First of all, about the haircut. He does it himself. Before each game. Calls it the “high inside fade, with the bald spot and the sideburns.” When he explains this, he rubs the naked skin above his ear and smiles, a huge smile, a smile that will make him famous one day.

“The sideburns,” he proudly notes, “are my personal thing. You got to be a little different, you know.”

Next, the earring. Little gold thing. Goes with the sideburns, I guess. He only wears it off the field, away from the football team. Coaches just don’t understand. You know how it is.

And then there are his delightfully quirky habits, such as meditating, or picking up the telephone and answering “Magic.”

“Oh, I’ve been doing that since the eighth grade!” he says, bursting into laughter. “Hey! You got to be a little different!”

What are you saying, Desmond? Catching all those touchdowns isn’t enough? Diving into the air and sucking that ball in with your fingertips, that’s chopped liver? Anyone can do it? The miracle catch that beat Notre Dame? The four touchdowns against Boston College? The Heisman Trophy talk? Not enough? You have to answer the phone funny and hide the earring and shave the side of your head but leave those little sideburns, stranded from the rest of your hair like a tree stuck on an island?

Well. Why not? Dare to be different. Besides, the way this kid is going, he could dye his hair orange and wear a petticoat to the huddle — they would still throw him the ball. And he would still catch it. Touchdown. Touchdown. Kickoffs. Punts. Pass receptions. Iowa. Michigan State. Florida State. It hardly seems to matter who or what is between him and the end zone anymore. Desmond Howard, whose nickname is indeed Magic, just seems to materialize there, the ball in his arms, the referee throwing his hands in the air.

“He’s got such great quickness, that’s the thing,” says his coach, Gary Moeller. “And then of course, he can catch it. And then, on top of that, he can dodge people. And after he dodges them . . .”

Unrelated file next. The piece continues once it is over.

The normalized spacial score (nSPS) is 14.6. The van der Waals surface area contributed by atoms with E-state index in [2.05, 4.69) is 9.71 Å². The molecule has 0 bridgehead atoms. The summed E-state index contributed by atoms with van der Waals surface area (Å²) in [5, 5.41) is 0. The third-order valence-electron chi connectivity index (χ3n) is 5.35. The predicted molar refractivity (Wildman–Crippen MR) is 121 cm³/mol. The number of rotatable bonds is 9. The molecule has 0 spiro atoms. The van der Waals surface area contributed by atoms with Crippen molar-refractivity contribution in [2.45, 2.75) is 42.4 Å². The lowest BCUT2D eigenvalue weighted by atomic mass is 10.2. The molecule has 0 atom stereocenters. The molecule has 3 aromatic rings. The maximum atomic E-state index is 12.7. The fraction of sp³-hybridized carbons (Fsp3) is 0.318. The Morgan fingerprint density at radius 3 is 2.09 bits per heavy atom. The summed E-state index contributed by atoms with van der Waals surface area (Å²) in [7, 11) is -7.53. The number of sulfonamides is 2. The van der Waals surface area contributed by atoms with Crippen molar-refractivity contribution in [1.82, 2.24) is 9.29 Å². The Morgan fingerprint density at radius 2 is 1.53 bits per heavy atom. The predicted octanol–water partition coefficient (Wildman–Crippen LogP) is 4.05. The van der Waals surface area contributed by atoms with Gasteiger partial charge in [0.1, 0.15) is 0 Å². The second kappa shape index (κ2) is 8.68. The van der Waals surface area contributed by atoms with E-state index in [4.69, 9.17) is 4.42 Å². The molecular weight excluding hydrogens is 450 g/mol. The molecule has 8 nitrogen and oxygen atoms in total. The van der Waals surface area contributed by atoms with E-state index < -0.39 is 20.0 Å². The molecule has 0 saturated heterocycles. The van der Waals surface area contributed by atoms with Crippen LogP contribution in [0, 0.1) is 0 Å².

Uh, back to you in a minute, Mo. Because there’s the X’s and 0’s, and then there’s the big picture. See, Desmond Howard isn’t just the whirling dervish in the maize and blue uniform. He isn’t just the scoring machine who averages a touchdown every third catch and who racked up four TDs in the season opener and two in every game since (around campus they joke about calling him Desmond Two-Two.) He isn’t just the most exciting player to hit Ann Arbor since a certain speedster named Anthony Carter.

There’s something else. When this season is over, Howard might very well be selected “The Best College Football Player in the Nation.” The Heisman Trophy winner. If so, he would be the second Wolverine in history to win that award; the last guy, Tom Harmon, did it 51 years ago. Michigan, obviously, does not push its players for such honors. Push? Heck, they run from Heisman hype the way senators run from Ted Koppel.

But here is the thing about Desmond Howard. He is such a talent, such a game-breaker, and such a damn nice kid, that — hold your breath here — you might actually find the Michigan commanders giving him a (gulp) plug.

“If he continues like he’s going, then yes, I would say he deserves the Heisman,” says Moeller.

Ohmigod!

You heard it here first!

“Coach Moeller said that?” Howard asks. He jerks his head in surprise and grins. “Oh, man.” Howard will say things like this. Oh, man. Peace. He also wears beads around his neck, likes to meditate and has posters on his walls of Malcolm X and Martin Luther King and a map of Africa. He signs autographs to people this way: “Peace my brother, Desmond Howard.” In all my time covering today’s college football superstars, he is the closest thing I have found to a child of the 60s. And he wasn’t even born until 1970.

“I think the 60s were a really interesting time, what people did and tried to do,” Howard says, making all of us oldsters feel a little bit better.
“They were trying to learn. Here at Michigan, I try to study my heritage as much as I can because it was never really available to me growing up. So much of the problems we have in this country have to do with education. Kids just aren’t being given a chance.”

He points to a small pile of posters against the wall. “A friend of mine gave me those. Each of them is about a different African king. I’ve been reading about them. It’s really interesting. I think maybe some of that lineage is in me.”

“Why, you think you were a king in another life?” I ask, half in jest.

He laughs. “I might have been one before,” he says, “and who knows? I might be one again.”

Now, before you get the idea that Desmond Howard is some sort of self-absorbed hippie, let me say this: Nothing could be further from the truth. He is delightful, funny, engaging, warm, and on top of that — and I can’t say this about every athlete I’ve met — he thinks. He looks at a situation and measures the consequences. Take his living situation. He moved far off campus — to Ypsilanti, actually — into his own apartment, by himself, because, he says “I have a lot of work to do. If I were living in the dorms, people would be knocking on my door all the time, wanting to talk football. I would never get anything done.”